The ALP is considering jumping on the campaign technology that helped Barack Obama win the White House in its bid to beat off Tony Abbott in 2013.
A source inside Labor’s national office told Crikey this morning that the Blue State Digital campaign tools forged in the fire of Howard Dean’s 2004 presidential tilt will be closely considered by Labor to extract micro-donations and online participation from a cynical populace.
Crikey can reveal that former Democratic strategist and Bruce Hawker business partner Michael Allen has recently secured the rights to distribute the BSD toolkit in Australia — regarded as the “killer app” for snapping the centre-left out of their collective torpor to round behind a candidate or cause.
The slick software allows mass emailing, community “outreach” tools and event planning tools to convince voters to stump up some of their hard earned. It has been extensively used by US unions and not-for-profit organisations like Wal-Mart Watch, the Alliance for Climate Protection and the Communications Workers of America in addition to the DNC.
In 2008, Obama — using BSD — managed to corral over $200 million in donations and 1 million Facebook friends. The technology was recently employed in Dilma Rousseff’s triumphant campaign for the Brazilian presidency and is being used by Obama again this year.
In 2009, BSD founder Ben Self consulted with then-PM Kevin Rudd on how to best harness social networking.
And in 2010, Allen was a key player — alongside Hawker — in designing the party’s campaign website buttressed by initiatives like an “ideas incubator” and Twitter and Facebook links. He now heads up public affairs firm Bureau Publica with former ABC tech head Jason Coghlan. He confirmed to Crikey that he had been in talks with the ALP about 2013.
In a press release to be distributed later this afternoon, Allen says that BSD proved that a lack of big money was no longer a barrier for enduring political support. The new tools up the ante in the web war for political eyeballs.
“Before Barack Obama’s run in ‘08 it was accepted that you could not attempt a serious run for President without enormous financial backing and deeply entrenched structural support.”
“The Obama campaign was able to turn that view on its head by proving that the rules have now changed — provided that you have the right tools.”
Allen is a veteran of numerous US Democratic tilts, working as an aide to three centre-left hopefuls in Colorado in 2002-03 before moving inside the DC Beltway to join blue chip consultants MSHC Partners.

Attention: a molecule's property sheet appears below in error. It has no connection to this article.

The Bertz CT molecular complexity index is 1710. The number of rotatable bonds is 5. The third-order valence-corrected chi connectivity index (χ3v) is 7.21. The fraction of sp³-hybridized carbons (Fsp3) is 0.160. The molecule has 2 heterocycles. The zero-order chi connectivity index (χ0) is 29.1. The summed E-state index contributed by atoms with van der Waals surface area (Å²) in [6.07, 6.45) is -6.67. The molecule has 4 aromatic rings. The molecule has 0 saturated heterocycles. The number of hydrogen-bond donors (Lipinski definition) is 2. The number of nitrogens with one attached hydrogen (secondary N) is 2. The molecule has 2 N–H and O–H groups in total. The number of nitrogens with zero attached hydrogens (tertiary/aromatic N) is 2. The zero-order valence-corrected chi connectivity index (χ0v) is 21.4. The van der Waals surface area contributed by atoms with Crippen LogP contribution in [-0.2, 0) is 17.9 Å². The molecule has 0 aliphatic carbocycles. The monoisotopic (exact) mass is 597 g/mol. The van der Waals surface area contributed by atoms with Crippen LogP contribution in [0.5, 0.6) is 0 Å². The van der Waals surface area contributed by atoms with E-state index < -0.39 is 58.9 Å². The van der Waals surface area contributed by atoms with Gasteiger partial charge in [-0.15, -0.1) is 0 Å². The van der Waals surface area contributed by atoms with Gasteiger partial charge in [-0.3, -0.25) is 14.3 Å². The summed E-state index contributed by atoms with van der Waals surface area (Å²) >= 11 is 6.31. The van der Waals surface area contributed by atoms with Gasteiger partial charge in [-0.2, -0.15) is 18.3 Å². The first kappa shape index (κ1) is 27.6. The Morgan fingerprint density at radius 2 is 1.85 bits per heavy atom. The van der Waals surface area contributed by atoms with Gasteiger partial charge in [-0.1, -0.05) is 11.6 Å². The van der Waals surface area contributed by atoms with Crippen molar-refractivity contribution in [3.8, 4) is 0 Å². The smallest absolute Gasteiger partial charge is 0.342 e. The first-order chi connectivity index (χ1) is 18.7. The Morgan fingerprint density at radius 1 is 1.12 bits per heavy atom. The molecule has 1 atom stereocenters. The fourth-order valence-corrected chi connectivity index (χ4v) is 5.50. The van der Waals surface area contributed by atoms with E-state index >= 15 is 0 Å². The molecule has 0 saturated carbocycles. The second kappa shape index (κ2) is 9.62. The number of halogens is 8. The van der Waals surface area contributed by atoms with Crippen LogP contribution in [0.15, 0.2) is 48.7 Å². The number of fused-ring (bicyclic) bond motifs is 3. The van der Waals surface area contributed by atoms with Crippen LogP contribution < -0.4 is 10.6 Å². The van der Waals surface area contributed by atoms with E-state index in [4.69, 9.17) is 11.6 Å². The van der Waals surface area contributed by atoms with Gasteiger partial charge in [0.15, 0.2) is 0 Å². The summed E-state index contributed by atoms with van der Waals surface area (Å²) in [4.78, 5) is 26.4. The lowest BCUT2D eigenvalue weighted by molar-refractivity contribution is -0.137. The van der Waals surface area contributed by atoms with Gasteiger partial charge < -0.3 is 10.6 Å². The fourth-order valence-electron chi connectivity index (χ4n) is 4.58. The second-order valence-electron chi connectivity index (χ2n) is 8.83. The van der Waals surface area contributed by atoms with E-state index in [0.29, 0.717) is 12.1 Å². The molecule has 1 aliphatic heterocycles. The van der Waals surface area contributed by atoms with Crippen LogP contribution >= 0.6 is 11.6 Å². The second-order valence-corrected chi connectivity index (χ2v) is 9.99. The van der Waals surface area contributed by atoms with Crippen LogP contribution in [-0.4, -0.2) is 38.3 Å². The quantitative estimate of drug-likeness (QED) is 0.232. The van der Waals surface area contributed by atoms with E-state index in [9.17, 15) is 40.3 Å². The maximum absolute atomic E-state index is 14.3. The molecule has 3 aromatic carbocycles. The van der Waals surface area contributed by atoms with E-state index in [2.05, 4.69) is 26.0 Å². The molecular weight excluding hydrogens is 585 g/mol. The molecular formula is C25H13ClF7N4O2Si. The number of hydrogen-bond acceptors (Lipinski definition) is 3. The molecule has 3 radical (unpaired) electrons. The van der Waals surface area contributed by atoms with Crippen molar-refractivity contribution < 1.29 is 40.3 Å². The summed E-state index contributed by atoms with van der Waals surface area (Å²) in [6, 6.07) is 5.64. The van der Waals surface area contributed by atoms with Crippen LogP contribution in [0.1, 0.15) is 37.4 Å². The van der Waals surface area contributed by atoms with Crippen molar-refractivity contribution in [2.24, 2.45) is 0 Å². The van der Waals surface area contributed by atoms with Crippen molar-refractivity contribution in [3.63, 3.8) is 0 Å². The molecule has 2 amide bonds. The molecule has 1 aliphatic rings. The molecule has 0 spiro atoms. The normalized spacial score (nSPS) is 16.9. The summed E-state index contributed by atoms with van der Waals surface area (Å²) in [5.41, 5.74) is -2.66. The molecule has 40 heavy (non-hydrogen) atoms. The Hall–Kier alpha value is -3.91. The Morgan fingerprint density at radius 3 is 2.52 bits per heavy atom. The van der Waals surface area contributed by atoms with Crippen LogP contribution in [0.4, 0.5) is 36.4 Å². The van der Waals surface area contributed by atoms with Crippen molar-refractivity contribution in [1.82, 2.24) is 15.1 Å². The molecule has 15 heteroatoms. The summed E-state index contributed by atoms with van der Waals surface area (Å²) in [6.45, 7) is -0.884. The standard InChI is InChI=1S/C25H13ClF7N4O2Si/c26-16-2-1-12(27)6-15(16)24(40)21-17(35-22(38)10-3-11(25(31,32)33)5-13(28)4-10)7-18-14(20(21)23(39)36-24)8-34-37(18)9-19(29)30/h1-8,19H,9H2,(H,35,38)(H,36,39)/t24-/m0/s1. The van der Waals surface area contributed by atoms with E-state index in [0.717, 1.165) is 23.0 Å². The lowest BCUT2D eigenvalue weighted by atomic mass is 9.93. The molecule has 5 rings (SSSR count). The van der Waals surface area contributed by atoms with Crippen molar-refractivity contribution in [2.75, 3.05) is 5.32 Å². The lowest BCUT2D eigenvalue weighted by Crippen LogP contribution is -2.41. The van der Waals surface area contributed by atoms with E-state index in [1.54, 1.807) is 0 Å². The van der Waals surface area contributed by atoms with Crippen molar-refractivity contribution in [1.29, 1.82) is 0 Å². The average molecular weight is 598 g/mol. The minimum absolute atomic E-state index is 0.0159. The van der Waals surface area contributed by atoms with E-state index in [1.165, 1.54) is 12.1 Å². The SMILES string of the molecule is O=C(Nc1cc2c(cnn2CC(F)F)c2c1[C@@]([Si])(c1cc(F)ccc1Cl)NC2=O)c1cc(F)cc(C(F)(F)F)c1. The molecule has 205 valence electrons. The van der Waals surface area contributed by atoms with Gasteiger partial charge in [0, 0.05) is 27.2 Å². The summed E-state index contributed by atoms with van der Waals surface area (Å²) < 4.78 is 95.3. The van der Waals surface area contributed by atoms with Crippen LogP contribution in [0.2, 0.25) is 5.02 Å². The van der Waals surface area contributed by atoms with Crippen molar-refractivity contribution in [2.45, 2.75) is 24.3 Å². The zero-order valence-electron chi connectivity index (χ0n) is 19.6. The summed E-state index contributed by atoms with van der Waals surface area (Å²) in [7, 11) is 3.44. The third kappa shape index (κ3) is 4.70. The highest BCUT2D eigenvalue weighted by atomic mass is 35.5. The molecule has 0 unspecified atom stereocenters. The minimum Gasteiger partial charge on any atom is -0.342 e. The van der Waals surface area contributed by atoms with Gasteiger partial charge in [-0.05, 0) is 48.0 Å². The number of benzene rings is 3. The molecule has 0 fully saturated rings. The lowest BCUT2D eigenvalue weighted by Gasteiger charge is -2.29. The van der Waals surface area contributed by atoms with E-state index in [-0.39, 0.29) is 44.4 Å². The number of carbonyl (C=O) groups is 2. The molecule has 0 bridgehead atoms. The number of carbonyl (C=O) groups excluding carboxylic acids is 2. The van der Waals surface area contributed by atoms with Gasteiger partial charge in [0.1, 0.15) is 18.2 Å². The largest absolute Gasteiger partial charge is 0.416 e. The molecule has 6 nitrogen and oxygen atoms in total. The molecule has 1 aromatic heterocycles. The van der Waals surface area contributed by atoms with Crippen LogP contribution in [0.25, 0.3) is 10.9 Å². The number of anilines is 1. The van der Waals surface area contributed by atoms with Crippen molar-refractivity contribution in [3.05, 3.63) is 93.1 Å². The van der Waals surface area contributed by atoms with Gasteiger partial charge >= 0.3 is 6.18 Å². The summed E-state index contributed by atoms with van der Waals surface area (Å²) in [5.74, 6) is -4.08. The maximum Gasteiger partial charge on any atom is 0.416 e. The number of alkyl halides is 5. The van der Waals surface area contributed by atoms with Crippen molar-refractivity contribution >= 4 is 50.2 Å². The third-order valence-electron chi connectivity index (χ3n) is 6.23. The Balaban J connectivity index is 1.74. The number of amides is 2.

In a possible pointer to the treatment set to be dished out to Julia Gillard, Blue State Digital says the Rousseff campaign tools helped to “humanize” the candidate by providing “supporters with opportunities to interact with her: to share their ideas, their stories, and their hopes for the future. By surfacing these voices online, Blue State Digital helped foster…direct, grassroots participation in government.”
BSD tallies with recommendation 5 of the Bracks-Carr-Faulkner review that demands Labor “explicitly adopt a community-organising model which aims to empower and equip members to work in their local communities on campaigns, to build stronger community connections and to recruit members.”
The first cab off the rank for BSD locally is the federal office of the Australian Nursing Federation, who is looking to mobilise its army of 215,000 members — and concerned members of the community — in the lead up to next year’s federal poll.
“It will let us develop campaigns that have strong member and community involvement and action. We anticipate all of our community campaigns will use the software,” ANF Political Director Sue Bellino told Crikey.
The software would replace the ANF’s current website later this year, Bellino said.
Currently, there is a dearth of professional campaign tools employed in Australia. The most prominent “grassroots” organisation, GetUp, lacks the more streamlined web approach now dominant in the US and Europe. While GetUp claims to have “597,400 members”, many of these have simply signed an online petition and are far from active. Competing US software utilised by the other side of politics includes the Nation Builder “community organizing system” employed in numerous GOP campaigns.
Social movements in Australia are generally in decline, with the heft and solidarity of the industrial labour movement unable to be replicated by the diverse bunch of New Social Movements that started cropping up in the late 1970s. This broader hollowing out has been blamed by some commentators as the real reason behind Labor’s terminal unpopularity at the polls.